Gaelic GamesThe Schemozzle

The Schemozzle: Behold the inevitable singing of Offaly’s praises

Celebrating London’s long-serving player, and correcting Joe Brolly’s memory

Offaly captain Dan Bourke's lifts the James Nowlan cup after his team's victory in the U20 All-Ireland Hurling Final. Photograph: Tom Maher/Inpho

All has changed utterly on the intercounty scene but a terrible beauty persists – the releasing of commemorative songs when teams win something.

First up was Offaly group JigJam, who performed at their U20 hurlers’ recent homecoming a reworking of Waterboys classic Fisherman’s Blues. Sample lyric: “We journeyed not for glory/Or memories in the sun/And we sang the Offaly Rover/ For the boys of ‘24/ Singing Uaibh Fháile! Uibh Fháile! Woo hoo hoo!”

Hot on the heels of the Faithful lads’ effort, this week Rory Gallagher (not to be confused with the former intercounty manager, nor the deceased axe god of the same name) has re-released his 2012 track Jimmy’s Winning Matches.

While the melody and chorus are much the same, the lyrics have been updated.


“He comes from Glenties man/He’s been in Celtic man/He’s been in Charlotte and he’s even been in China man!” the song begins.

The song is available for download and the proceeds go to Donegal Hospice and cancer care.

A matter of timing

Armagh and Galway were both late returning to the pitch after half-time in their clash on Sunday, with Armagh, the later of the two, eventually making it back after approximately 20 minutes (the rule states “the interval shall consist of a maximum of 15 minutes”), with their dressingroom visited twice by the fourth official, presumably in the hope of hurrying them up.

The penalties for breaching this rule (it’s 10 minutes at club level) differ between club and county. At county level, the transgressors are fined €80 for every minute or part thereof that they are late; for clubs, it’s a crisp tenner.

Interestingly, the maximum “time limit” for the interval is 25 minutes, it appears. So, if a team is more than 10 minutes late returning after their tea, punishment is forfeiture of the game, which is awarded to the opposing team.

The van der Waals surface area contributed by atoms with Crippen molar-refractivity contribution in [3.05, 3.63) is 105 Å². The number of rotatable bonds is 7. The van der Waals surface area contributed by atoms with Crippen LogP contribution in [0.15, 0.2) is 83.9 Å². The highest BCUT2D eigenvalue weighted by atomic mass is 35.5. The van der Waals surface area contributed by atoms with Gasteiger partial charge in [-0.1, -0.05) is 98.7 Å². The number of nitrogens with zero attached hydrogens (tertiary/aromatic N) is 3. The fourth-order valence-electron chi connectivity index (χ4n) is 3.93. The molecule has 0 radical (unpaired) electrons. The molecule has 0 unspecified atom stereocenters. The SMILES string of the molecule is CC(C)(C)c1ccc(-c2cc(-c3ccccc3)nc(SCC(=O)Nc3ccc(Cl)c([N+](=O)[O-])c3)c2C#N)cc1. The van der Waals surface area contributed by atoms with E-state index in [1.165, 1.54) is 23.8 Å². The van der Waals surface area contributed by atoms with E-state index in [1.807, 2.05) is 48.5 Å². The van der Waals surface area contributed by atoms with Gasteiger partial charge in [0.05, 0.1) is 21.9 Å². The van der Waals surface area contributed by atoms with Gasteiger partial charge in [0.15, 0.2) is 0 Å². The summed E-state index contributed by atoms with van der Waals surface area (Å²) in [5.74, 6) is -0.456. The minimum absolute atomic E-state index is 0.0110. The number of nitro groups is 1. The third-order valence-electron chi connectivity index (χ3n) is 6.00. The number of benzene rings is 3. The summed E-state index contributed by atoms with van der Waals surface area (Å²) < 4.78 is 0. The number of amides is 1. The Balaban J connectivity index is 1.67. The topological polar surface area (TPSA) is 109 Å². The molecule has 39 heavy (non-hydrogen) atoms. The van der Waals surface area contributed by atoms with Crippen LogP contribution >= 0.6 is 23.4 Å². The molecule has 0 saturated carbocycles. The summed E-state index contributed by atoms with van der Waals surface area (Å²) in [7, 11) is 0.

A matter of fact

Joe Brolly is mad as hell with Mickey Harte and he’s not going to take it any more. Brolly has laid much of the blame for Derry’s collapse at the door of the former Tyrone manager, of whom he has long been critical.

In his newspaper column, Brolly described Harte as “the rot at the heart of our decay”. On his podcast, referring to the loss to Donegal, Brolly stated: “No team in the history of the Ulster Championship has conceded four goals and won the game.”

Joe may have suppressed memories of the 1971 Ulster final, the last to be played at Casement Park, in which Down beat Derry, who were the defending champions, by 4-15 to 4-11.

Number: 75

London footballer Cahir Healy’s retirement over the weekend brings the curtain down on a remarkable career.

Healy made his senior intercounty debut for the Laois hurlers in 2005, aged 18, and went on to represent the O’Moore County in football as well.

He linked up with London for the last three seasons and the statement from London GAA noted, “Quite fittingly, the 2024 season saw Cahir being the longest-serving intercounty outfield player in action.”


“Jarlath [Burns] is driving this change because he has been lobbied by the hurling counties.” – Sligo manager Tony McEntee on the Smaller Fish podcast regarding the mooted swapping of the SHC quarter-finals and Tailteann semis next weekend.

Number: 0

Cavan wins in Kingspan Breffni and Monaghan wins in Clones in 2024. Bizarrely, both have actually won at the other’s home ground following the Farney’s victory over Meath on Sunday at the Cavan venue while Cavan beat Monaghan at St Tiernach’s Park.